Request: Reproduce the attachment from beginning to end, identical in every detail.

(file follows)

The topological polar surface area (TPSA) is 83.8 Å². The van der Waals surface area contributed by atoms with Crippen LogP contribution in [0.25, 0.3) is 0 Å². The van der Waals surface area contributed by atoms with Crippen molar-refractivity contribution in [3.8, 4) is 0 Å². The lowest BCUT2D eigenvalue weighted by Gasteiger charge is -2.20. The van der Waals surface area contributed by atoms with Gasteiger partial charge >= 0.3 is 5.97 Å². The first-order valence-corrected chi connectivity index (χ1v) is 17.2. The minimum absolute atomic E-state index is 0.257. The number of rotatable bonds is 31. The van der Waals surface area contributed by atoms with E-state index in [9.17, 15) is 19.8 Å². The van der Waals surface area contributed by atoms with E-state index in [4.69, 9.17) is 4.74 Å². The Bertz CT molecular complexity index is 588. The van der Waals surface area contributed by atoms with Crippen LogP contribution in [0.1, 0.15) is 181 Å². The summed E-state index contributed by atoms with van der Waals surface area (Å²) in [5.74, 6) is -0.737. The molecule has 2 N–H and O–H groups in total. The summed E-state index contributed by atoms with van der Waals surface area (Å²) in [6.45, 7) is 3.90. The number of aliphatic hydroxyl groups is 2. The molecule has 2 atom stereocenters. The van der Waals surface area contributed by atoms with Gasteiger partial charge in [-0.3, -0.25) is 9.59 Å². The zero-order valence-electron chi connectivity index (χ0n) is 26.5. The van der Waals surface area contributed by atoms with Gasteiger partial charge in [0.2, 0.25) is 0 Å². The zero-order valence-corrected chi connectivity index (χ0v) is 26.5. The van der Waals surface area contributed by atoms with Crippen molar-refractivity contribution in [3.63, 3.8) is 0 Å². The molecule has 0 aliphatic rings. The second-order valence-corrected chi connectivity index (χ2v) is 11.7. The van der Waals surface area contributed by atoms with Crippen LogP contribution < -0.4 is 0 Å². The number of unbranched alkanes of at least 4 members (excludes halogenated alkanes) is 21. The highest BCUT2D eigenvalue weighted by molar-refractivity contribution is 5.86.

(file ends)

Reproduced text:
The topological polar surface area (TPSA) is 83.8 Å². The van der Waals surface area contributed by atoms with Crippen LogP contribution in [0.25, 0.3) is 0 Å². The van der Waals surface area contributed by atoms with Crippen molar-refractivity contribution in [3.8, 4) is 0 Å². The lowest BCUT2D eigenvalue weighted by Gasteiger charge is -2.20. The van der Waals surface area contributed by atoms with Gasteiger partial charge >= 0.3 is 5.97 Å². The first-order valence-corrected chi connectivity index (χ1v) is 17.2. The minimum absolute atomic E-state index is 0.257. The number of rotatable bonds is 31. The van der Waals surface area contributed by atoms with E-state index in [9.17, 15) is 19.8 Å². The van der Waals surface area contributed by atoms with E-state index in [4.69, 9.17) is 4.74 Å². The Bertz CT molecular complexity index is 588. The van der Waals surface area contributed by atoms with Crippen LogP contribution in [0.1, 0.15) is 181 Å². The summed E-state index contributed by atoms with van der Waals surface area (Å²) in [5.74, 6) is -0.737. The molecule has 2 N–H and O–H groups in total. The summed E-state index contributed by atoms with van der Waals surface area (Å²) in [6.45, 7) is 3.90. The number of aliphatic hydroxyl groups is 2. The molecule has 2 atom stereocenters. The van der Waals surface area contributed by atoms with Gasteiger partial charge in [-0.3, -0.25) is 9.59 Å². The zero-order valence-electron chi connectivity index (χ0n) is 26.5. The van der Waals surface area contributed by atoms with Gasteiger partial charge in [0.2, 0.25) is 0 Å². The zero-order valence-corrected chi connectivity index (χ0v) is 26.5. The van der Waals surface area contributed by atoms with Crippen molar-refractivity contribution in [3.63, 3.8) is 0 Å². The molecule has 0 aliphatic rings. The second-order valence-corrected chi connectivity index (χ2v) is 11.7. The van der Waals surface area contributed by atoms with Crippen LogP contribution < -0.4 is 0 Å². The number of unbranched alkanes of at least 4 members (excludes halogenated alkanes) is 21. The highest BCUT2D eigenvalue weighted by molar-refractivity contribution is 5.86.